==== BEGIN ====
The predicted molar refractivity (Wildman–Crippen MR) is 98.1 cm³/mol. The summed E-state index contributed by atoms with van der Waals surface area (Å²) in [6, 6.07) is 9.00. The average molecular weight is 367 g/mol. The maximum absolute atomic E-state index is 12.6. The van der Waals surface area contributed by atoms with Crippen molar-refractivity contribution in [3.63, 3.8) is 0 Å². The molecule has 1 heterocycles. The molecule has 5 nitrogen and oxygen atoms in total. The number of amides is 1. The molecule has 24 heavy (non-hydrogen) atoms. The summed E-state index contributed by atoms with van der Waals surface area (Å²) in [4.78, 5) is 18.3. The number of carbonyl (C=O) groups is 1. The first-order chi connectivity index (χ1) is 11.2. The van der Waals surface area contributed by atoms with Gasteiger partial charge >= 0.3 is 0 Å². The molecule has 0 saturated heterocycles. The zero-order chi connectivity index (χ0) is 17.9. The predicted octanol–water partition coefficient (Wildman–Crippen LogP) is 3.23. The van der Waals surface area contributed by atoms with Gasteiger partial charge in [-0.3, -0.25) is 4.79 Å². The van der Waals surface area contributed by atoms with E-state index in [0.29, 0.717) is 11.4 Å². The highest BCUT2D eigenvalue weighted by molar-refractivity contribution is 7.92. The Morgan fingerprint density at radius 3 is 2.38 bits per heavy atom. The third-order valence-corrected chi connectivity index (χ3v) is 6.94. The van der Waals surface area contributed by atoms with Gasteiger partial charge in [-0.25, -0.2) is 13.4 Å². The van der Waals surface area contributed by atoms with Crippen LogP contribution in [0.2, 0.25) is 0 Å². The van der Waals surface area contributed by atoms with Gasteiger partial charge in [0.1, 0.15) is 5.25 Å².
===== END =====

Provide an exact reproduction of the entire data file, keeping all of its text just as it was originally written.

The predicted molar refractivity (Wildman–Crippen MR) is 98.1 cm³/mol. The summed E-state index contributed by atoms with van der Waals surface area (Å²) in [6, 6.07) is 9.00. The average molecular weight is 367 g/mol. The maximum absolute atomic E-state index is 12.6. The van der Waals surface area contributed by atoms with Crippen molar-refractivity contribution in [3.63, 3.8) is 0 Å². The molecule has 1 heterocycles. The molecule has 5 nitrogen and oxygen atoms in total. The number of amides is 1. The molecule has 24 heavy (non-hydrogen) atoms. The summed E-state index contributed by atoms with van der Waals surface area (Å²) in [4.78, 5) is 18.3. The number of carbonyl (C=O) groups is 1. The first-order chi connectivity index (χ1) is 11.2. The van der Waals surface area contributed by atoms with Gasteiger partial charge >= 0.3 is 0 Å². The molecule has 0 saturated heterocycles. The zero-order chi connectivity index (χ0) is 17.9. The predicted octanol–water partition coefficient (Wildman–Crippen LogP) is 3.23. The van der Waals surface area contributed by atoms with Gasteiger partial charge in [-0.3, -0.25) is 4.79 Å². The van der Waals surface area contributed by atoms with E-state index in [0.29, 0.717) is 11.4 Å². The highest BCUT2D eigenvalue weighted by molar-refractivity contribution is 7.92. The Morgan fingerprint density at radius 3 is 2.38 bits per heavy atom. The third-order valence-corrected chi connectivity index (χ3v) is 6.94. The van der Waals surface area contributed by atoms with Gasteiger partial charge in [-0.25, -0.2) is 13.4 Å². The van der Waals surface area contributed by atoms with Crippen LogP contribution in [0.2, 0.25) is 0 Å². The van der Waals surface area contributed by atoms with Gasteiger partial charge in [0.1, 0.15) is 5.25 Å².